Wednesday, August 5, 2009

Childhood Memories and Scream Memories

Actually, that's all I wanted to say. But a little context. In class, students were presenting to one another two-page segments of Freud's essay of a similar name--asking questions and writing the categories that emerged up on the board.

In a section on the forgetting of proper names, the person writing on the board distinguished between "Screem Memories" and "Forgetting Names." Having written "Screem" first, he hesitated over and revised himself several times on the question of whether "forgetting" had one 't' or two: rubbing out two chalked 't's with his finger, he replaced them with two new ones, tidier than the first two and not intertwined. A clearly defined 't' and 't' alongside one another inside "Forgetting." No one said anything about "Screem," though I myself noticed and saw others noticing it as well. There was a curious pleasure to it, and I hesitated to interrupt what I told myself was the flow of the presentation: the pleasure of the "Screem."

Realizing in a later moment of discussion his error, this same student rushed to amend the original--to the amusement of all but the student at that moment speaking, who did not himself notice what had occurred. He appeared perplexed, this latter person, when the class burst into hilarity at the first person's manner of correcting the mistake: "Scream." This, at last, had satisfied the promise of the initial error; yes, they were "scream memories," these screen memories, and we all knew it. All but the student still earnestly pursuing his line of thought, who seemed relieved when I returned us to his statements, to a distinction of Freud's that he was clarifying: between the (I knew it!) forget-remember of paramnesia and the (Surprise!) remember-forget of the screen memory.

As I write now, however, something has felt unallowable--impermissible--about the 't's themselves, scattered about here without accompaniment. They repulse me; I feel physically disgusted by them. They may have only a troubled place inside of "forgetting," but alone they are intolerable.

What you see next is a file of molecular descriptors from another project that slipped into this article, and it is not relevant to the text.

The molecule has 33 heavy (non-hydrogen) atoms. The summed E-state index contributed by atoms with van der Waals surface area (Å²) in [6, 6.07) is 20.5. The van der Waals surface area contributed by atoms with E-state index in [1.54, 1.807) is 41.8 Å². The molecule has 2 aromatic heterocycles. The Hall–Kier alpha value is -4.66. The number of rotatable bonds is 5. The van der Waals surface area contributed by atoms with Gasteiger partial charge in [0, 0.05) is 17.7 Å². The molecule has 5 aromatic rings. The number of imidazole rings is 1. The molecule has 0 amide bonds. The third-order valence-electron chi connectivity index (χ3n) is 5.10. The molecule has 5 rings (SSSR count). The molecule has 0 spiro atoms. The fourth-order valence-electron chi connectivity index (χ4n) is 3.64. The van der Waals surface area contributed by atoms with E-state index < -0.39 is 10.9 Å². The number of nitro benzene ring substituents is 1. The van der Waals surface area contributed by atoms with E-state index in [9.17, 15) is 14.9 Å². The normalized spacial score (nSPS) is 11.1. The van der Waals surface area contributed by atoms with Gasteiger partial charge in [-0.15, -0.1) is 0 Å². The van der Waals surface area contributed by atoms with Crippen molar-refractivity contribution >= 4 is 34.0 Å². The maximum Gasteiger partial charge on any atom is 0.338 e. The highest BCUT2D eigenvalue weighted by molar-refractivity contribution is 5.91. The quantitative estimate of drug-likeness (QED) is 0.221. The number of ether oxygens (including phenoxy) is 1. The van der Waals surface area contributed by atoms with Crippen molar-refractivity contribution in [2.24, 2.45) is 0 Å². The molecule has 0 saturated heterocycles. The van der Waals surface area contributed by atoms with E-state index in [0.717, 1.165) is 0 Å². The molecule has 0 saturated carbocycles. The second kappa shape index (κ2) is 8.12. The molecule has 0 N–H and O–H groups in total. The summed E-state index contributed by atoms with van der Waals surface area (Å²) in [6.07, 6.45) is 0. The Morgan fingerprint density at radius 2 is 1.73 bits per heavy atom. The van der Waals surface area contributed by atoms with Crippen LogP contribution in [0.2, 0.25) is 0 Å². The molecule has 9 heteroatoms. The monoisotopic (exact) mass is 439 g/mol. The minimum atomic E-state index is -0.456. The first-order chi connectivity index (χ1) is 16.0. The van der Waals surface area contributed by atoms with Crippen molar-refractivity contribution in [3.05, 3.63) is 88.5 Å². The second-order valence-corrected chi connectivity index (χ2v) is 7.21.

Where was the transference?

4 comments:

Monica said...

Oh, I just found your blog--keep posting! I love that you are disguste by the 't's. It's so fascinating to think that as your student was writing the word "forgetting," the 't's themselves were begging to be forgotten. But, what, exactly, is it that disgusts you about the idea of them scattered about? I think I know, but I am curious as to what you will say.

Ira said...

Thank you, Monica! I've been struggling to answer your question, coming up each time against the terror of answering incorrectly :-).

They're phallic, of course, and my first instinct is to suggest that as a possibility that's not on point--but, recollecting Freud's injunction to trust the reading that the analysand proffers only in order to negate, I trust that these 't's were for me a series of hypothetical penises distressingly disconnected. That this is connected with my father seems too obvious to bear mention, but it perhaps is worth noting a connection between this event and my thoughts surrounding that moment, which were concerned largely with persuading myself and the rest of the class to a performance of psychoanalytic-autobiographically *inflected* critical performance.

It seems significant that I was not asking them to turn in 'personal writing,' but rather to do that writing and then to speak in their rhetorical criticism from a different story of self. In my desire to avoid disciplining directly their senses of self, I was also enacting a role of castrating father--telling them (as I of course learned as a child) that their stories are places to speak *from*, rather than of. Saying, in effect, your 't's must remain inside 'forgetting' at all times. Hence my repulsion at their looseness on my own page. (Mind, please: I'm not happy with 'castration' as a metaphor for regulation of the symbolic, here or elsewhere--but it's a shorthand that seemed to fit unnicely my own particularly gendered experience, first as child and then as teacher.)

Ira said...

In fact, though it now seems I've performed the analysis above in order to ward off others (and I must have!), I'd really like to hear yours--if you're still willing to share it, of course.

Monica said...

Interesting...

What you say reminds me of a discussion that took place just yesterday in the faculty Torah study I attend at UCLA. We're at the beginning of Genesis--where we could arguably remain for the rest of the academic year--and yesterday we examined the portion of the text where the serpent comes to Eve and either tempts or deceives her, depending on one's interpretation. Anyway, one of the rabbis who always attends explained this moment in the text--where the serpent implies that God won't allow them to do anything fun or enjoyable--as something similar to what you describe as "psychoanalytic-autobiographically *inflected* critical performance." The serpent's place in the text is really just a manifestation of our own desire to lash out against the seeming constraints placed on us by a "father." Anyway, in our reading of this text--and, I would say most biblical texts--it is more a matter of, as you say, reading "a story that speaks from rather than of." It's not exactly the same thing you're talking about...but your comments made me think of this.